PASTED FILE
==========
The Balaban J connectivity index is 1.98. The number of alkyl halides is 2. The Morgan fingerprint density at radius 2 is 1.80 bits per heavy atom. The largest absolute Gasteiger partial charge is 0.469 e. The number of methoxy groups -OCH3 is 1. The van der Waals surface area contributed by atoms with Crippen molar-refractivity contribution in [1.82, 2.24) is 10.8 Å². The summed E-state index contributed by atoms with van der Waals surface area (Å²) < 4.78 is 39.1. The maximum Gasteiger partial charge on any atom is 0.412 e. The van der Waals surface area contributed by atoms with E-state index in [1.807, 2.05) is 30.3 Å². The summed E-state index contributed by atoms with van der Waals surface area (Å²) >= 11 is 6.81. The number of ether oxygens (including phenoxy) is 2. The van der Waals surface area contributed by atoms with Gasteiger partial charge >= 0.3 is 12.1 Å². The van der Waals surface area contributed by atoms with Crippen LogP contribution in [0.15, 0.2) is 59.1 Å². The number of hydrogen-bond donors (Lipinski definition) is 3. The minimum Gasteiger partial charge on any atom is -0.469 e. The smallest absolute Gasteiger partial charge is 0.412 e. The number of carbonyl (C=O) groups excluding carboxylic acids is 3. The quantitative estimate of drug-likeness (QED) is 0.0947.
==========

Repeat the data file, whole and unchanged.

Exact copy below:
The Balaban J connectivity index is 1.98. The number of alkyl halides is 2. The Morgan fingerprint density at radius 2 is 1.80 bits per heavy atom. The largest absolute Gasteiger partial charge is 0.469 e. The number of methoxy groups -OCH3 is 1. The van der Waals surface area contributed by atoms with Crippen molar-refractivity contribution in [1.82, 2.24) is 10.8 Å². The summed E-state index contributed by atoms with van der Waals surface area (Å²) < 4.78 is 39.1. The maximum Gasteiger partial charge on any atom is 0.412 e. The van der Waals surface area contributed by atoms with E-state index in [1.807, 2.05) is 30.3 Å². The summed E-state index contributed by atoms with van der Waals surface area (Å²) >= 11 is 6.81. The number of ether oxygens (including phenoxy) is 2. The van der Waals surface area contributed by atoms with Gasteiger partial charge >= 0.3 is 12.1 Å². The van der Waals surface area contributed by atoms with Crippen LogP contribution in [0.15, 0.2) is 59.1 Å². The number of hydrogen-bond donors (Lipinski definition) is 3. The minimum Gasteiger partial charge on any atom is -0.469 e. The smallest absolute Gasteiger partial charge is 0.412 e. The number of carbonyl (C=O) groups excluding carboxylic acids is 3. The quantitative estimate of drug-likeness (QED) is 0.0947.